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Operator Overloading in C++

Posted on 2004-03-23
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Its Really Urgent : Can u please write for me a simple easy program how to overload "+" and "++" operator in C++. I will be really grateful to u,Thanx
Blessed_smmz
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Question by:blessed_smmz
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by:Sys_Prog
ID: 10656032
Seems to be a homework
Sorry, we do not do homework assignments
However, we can surely help you do the same
So, post the problems u  are facing and we would help u

Amit
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Salte earned 125 total points
ID: 10656408
well, I can give you the syntax it is usually public enough. Consult any C++ book for more info on this.

class foo {
public:
      foo & operator ++ () { ....some code here...; return *this; }
};

inline const foo operator + (const foo & a, const foo & b)
{ ...some code here...; }

Notes:

The operator + does not have to be inline. Especially if it is large you should rather just have the prototype in the headerfil and put the body in a .cxx or .cpp file as you do for other functions.

The operator ++ as written is also inline. Again, if the code is large you should put the body in a .cxx or .cpp file and just have the prototype in the headerfile.

The operator ++ as written above is a prefix operator. The syntax for declaring a postfix operator is this:

foo operator ++ (int)
{
    ......body here.....
}

Note that the return type in this case is a foo and not a foo reference. This is because the postfix return the old value and so have to create a new object to return. Prefix ++ return the present value and so can simply return a reference to the object it already has. This is one of the reaosns why you should normally always prefer prefix operations before postfix operations unless you really need that postfix functionality. Specifically code like this is an abomination:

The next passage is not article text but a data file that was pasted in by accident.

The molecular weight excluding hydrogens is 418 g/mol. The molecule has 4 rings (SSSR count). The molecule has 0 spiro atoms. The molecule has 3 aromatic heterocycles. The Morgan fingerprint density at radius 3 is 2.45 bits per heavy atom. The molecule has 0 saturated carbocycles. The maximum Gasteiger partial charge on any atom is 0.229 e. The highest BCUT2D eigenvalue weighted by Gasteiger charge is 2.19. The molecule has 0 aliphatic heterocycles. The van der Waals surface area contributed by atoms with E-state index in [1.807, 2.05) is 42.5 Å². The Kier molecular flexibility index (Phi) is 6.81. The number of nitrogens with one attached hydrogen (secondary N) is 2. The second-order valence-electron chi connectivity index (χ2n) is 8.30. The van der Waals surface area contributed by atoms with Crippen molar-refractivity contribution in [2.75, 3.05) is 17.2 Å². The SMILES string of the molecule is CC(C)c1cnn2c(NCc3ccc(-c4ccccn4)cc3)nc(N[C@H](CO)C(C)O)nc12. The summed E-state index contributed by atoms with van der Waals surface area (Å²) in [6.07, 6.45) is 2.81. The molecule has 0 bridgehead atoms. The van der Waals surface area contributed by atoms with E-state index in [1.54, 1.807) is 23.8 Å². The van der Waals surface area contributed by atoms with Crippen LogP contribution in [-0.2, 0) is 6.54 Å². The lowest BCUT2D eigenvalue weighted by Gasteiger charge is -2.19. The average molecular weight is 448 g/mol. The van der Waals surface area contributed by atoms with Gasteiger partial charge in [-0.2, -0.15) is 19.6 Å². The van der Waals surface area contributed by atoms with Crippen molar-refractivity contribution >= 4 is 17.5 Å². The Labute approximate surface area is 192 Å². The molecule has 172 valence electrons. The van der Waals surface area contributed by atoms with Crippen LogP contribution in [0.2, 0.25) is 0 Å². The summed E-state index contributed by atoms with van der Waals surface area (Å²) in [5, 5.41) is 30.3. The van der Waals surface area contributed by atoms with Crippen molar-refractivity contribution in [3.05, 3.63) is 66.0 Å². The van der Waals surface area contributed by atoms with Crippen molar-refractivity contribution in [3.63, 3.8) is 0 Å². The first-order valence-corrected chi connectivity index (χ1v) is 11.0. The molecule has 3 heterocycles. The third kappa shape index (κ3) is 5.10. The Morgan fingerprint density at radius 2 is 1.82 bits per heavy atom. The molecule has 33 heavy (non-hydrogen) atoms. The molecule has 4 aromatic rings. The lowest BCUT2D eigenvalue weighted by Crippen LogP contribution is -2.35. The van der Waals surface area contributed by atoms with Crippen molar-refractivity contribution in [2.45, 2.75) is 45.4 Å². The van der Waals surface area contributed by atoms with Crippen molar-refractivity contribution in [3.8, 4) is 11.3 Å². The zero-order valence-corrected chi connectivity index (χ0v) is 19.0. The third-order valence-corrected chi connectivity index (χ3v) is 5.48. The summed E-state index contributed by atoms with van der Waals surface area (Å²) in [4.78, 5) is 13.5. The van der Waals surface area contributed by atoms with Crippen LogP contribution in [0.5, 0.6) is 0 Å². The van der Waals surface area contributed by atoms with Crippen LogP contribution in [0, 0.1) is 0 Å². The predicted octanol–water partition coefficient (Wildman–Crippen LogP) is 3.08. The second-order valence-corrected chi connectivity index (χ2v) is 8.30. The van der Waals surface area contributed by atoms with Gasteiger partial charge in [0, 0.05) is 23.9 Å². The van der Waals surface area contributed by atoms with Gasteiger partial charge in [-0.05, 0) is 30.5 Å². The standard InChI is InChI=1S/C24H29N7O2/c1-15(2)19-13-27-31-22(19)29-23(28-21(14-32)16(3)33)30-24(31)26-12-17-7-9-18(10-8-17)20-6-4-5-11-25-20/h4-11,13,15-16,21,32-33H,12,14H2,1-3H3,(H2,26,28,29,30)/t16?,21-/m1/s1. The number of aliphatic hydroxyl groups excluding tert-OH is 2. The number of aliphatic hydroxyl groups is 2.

for (foo k = initial_value; k < end_value; k++) ....body here....;

In this case you really just want to increase k. It is not important that it is postfix or prefix and so therefore prefix should be used. True, some compilers can in some cases figure out that the prefix one is good enough in this situation and so will pretend you did write prefix ++ but you shouldn't rely on such optimizations.

People who write loops like that are clueless period.

Also, note the int argument to the postfix ++ operator. This argument is not used it is purely a syntactic convention to tell the compiler that "this is the postfix version". Specifically it is a bad idea to declare a name for that argument and reference it in the code.

Also, note that the + operator is declared outside of the class. This is usually GOOD STYLE. The reason for this is that you often want to write other overloads of this. For example you might want to allow people to add an int and a foo together:

const foo operator + (int a, const foo & b)  { ....code here...; }

and such a function cannot be declared in the class. Putting that function outside the class and other other + overloads inside the class is messy and should be avoided. Therefore you should usually always write all + operators and similar operators outside the class - it is a good habit. Note that all operators that assigns values must be declared inside the class so += etc are always declared inside the class and never outside.

Also, note that the return type is const foo and not just foo. The reason is simple: We want to disallow code like this:

(a + b) = c;

The result of a + b should not be modified or assigned to by anyone. You should assign it to some variable or use it in a function call or as a subexpression of a larger expression and so it should only be read not modified. Therefore the operator + return a const object.

Hope this is of help.

Alf
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